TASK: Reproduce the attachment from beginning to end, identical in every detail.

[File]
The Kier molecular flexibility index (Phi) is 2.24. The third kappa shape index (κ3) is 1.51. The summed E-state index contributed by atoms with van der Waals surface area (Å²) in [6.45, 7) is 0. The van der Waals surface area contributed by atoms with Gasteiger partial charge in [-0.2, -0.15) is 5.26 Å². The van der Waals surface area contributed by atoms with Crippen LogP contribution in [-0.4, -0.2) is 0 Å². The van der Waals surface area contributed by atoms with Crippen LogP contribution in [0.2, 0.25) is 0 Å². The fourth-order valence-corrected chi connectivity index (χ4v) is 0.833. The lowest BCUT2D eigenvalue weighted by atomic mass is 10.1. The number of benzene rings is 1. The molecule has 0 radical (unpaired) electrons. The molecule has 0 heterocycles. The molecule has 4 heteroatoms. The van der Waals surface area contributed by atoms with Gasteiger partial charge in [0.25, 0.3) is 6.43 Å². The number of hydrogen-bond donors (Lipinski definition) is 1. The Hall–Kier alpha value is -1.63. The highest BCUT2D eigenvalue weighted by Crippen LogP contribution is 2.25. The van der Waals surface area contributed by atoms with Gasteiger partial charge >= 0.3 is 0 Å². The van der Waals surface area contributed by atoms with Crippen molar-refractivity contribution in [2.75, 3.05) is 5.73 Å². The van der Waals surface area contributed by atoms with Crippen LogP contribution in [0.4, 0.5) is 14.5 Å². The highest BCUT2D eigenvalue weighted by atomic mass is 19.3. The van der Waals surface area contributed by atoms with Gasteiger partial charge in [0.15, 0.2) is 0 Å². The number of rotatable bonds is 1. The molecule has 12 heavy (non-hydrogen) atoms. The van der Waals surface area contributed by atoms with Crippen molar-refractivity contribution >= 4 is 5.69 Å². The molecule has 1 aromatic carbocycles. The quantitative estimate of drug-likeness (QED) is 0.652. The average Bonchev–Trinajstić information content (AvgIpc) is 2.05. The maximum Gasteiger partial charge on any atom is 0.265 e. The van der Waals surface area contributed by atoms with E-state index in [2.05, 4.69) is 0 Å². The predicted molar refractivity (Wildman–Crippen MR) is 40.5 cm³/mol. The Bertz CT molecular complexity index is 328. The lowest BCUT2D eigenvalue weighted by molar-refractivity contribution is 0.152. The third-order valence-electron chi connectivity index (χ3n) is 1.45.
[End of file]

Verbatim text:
The Kier molecular flexibility index (Phi) is 2.24. The third kappa shape index (κ3) is 1.51. The summed E-state index contributed by atoms with van der Waals surface area (Å²) in [6.45, 7) is 0. The van der Waals surface area contributed by atoms with Gasteiger partial charge in [-0.2, -0.15) is 5.26 Å². The van der Waals surface area contributed by atoms with Crippen LogP contribution in [-0.4, -0.2) is 0 Å². The van der Waals surface area contributed by atoms with Crippen LogP contribution in [0.2, 0.25) is 0 Å². The fourth-order valence-corrected chi connectivity index (χ4v) is 0.833. The lowest BCUT2D eigenvalue weighted by atomic mass is 10.1. The number of benzene rings is 1. The molecule has 0 radical (unpaired) electrons. The molecule has 0 heterocycles. The molecule has 4 heteroatoms. The van der Waals surface area contributed by atoms with Gasteiger partial charge in [0.25, 0.3) is 6.43 Å². The number of hydrogen-bond donors (Lipinski definition) is 1. The Hall–Kier alpha value is -1.63. The highest BCUT2D eigenvalue weighted by Crippen LogP contribution is 2.25. The van der Waals surface area contributed by atoms with Gasteiger partial charge >= 0.3 is 0 Å². The van der Waals surface area contributed by atoms with Crippen molar-refractivity contribution in [2.75, 3.05) is 5.73 Å². The van der Waals surface area contributed by atoms with Crippen LogP contribution in [0.4, 0.5) is 14.5 Å². The highest BCUT2D eigenvalue weighted by atomic mass is 19.3. The van der Waals surface area contributed by atoms with Gasteiger partial charge in [0.15, 0.2) is 0 Å². The number of rotatable bonds is 1. The molecule has 12 heavy (non-hydrogen) atoms. The van der Waals surface area contributed by atoms with Crippen molar-refractivity contribution >= 4 is 5.69 Å². The molecule has 1 aromatic carbocycles. The quantitative estimate of drug-likeness (QED) is 0.652. The average Bonchev–Trinajstić information content (AvgIpc) is 2.05. The maximum Gasteiger partial charge on any atom is 0.265 e. The van der Waals surface area contributed by atoms with E-state index in [2.05, 4.69) is 0 Å². The predicted molar refractivity (Wildman–Crippen MR) is 40.5 cm³/mol. The Bertz CT molecular complexity index is 328. The lowest BCUT2D eigenvalue weighted by molar-refractivity contribution is 0.152. The third-order valence-electron chi connectivity index (χ3n) is 1.45.